Iscariot by Tosca Lee
Based on extensive research into the life and times of Judas Iscariot, this triumph of fiction storytelling by the author of Havah: The Story of Everevisits one of biblical history’s most maligned figures and brings the world he inhabited vividly to life.
In Jesus, Judas believes he has found the One—the promised Messiah and future king of the Jews, destined to overthrow Roman rule. Galvanized, he joins the Nazarene’s followers, ready to enact the change he has waited for all his life. But soon Judas’s vision of a nation free from Rome is crushed by the inexplicable actions of the Nazarene himself, who will not bow to social or religious convention—who seems, in the end, to even turn against his own people. At last, Judas must confront the fact that the master he loves is not the liberator he hoped for, but a man bent on a drastically different agenda.
Iscariot is the story of Judas, from his tumultuous childhood to his emergence as the man known to the world as the betrayer of Jesus. But even more, it is a singular and surprising view into the life of Jesus that forces us to reexamine everything we thought we knew about the most famous—and infamous—religious icons in history.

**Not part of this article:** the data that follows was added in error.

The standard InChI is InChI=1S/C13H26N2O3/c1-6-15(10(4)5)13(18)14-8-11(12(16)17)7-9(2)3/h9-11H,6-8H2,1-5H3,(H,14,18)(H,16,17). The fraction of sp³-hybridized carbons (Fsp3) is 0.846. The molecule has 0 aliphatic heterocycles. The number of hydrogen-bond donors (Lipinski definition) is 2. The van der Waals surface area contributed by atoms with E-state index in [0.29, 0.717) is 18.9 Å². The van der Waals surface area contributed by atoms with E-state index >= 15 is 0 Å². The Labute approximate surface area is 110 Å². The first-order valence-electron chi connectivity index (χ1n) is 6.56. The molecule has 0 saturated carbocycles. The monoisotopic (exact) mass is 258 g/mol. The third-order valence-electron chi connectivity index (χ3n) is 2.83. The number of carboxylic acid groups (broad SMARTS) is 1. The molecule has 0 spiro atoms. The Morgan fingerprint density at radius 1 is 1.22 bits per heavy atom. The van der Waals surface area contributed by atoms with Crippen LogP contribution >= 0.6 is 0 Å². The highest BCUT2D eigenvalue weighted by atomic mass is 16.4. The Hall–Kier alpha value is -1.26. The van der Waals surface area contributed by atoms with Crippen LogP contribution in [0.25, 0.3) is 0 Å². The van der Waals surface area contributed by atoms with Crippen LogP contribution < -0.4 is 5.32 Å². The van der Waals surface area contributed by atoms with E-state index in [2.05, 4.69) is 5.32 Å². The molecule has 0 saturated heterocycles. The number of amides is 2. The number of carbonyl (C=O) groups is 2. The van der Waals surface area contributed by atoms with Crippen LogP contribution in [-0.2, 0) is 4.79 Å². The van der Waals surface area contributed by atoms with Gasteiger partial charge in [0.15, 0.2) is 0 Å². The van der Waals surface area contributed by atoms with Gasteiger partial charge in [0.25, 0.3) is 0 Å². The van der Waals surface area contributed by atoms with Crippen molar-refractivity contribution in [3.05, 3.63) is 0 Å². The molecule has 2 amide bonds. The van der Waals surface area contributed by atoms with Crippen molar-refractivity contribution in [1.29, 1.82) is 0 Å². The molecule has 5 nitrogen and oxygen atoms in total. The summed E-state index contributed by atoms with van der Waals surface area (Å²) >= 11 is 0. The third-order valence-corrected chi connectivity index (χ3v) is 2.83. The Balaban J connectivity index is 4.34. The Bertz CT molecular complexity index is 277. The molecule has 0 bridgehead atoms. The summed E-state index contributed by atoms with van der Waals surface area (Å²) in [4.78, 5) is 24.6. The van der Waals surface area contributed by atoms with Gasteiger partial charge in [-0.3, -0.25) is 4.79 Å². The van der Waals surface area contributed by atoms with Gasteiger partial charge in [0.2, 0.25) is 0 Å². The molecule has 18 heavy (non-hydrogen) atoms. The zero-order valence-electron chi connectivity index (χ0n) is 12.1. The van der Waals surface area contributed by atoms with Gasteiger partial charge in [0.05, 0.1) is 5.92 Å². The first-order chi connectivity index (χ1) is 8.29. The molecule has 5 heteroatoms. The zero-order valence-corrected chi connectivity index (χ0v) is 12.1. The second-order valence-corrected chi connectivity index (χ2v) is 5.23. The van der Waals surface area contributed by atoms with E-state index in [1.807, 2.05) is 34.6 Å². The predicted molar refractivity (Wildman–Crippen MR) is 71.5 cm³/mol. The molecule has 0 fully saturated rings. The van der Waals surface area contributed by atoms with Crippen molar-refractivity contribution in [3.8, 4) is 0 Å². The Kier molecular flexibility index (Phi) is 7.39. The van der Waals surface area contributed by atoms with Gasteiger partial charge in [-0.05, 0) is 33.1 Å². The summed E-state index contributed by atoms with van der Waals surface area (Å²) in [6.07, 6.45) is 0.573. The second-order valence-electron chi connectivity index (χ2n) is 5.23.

What a great book!
Tosca Lee is brilliant!
When I read biblical fiction I find myself comparing the biblical parts with the Bible. (You do that too, right?) She brought life to the stories of the Bible. I could see the scenes being played like a movie in my mind.
The story is written in first person, narrated by Judas. When reading this story you almost feel sorry for Judas. He has always been made out to be such a villian, a traitor, and then Lee humanizes him before your very eyes. Yes, I realize that it is in fact fiction but Lee writes so well that you have to step back and remind yourself that it is just that.
I appreciate all the hours Tosca Lee put into researching this time, and place. The book certainly displays all of her hard work.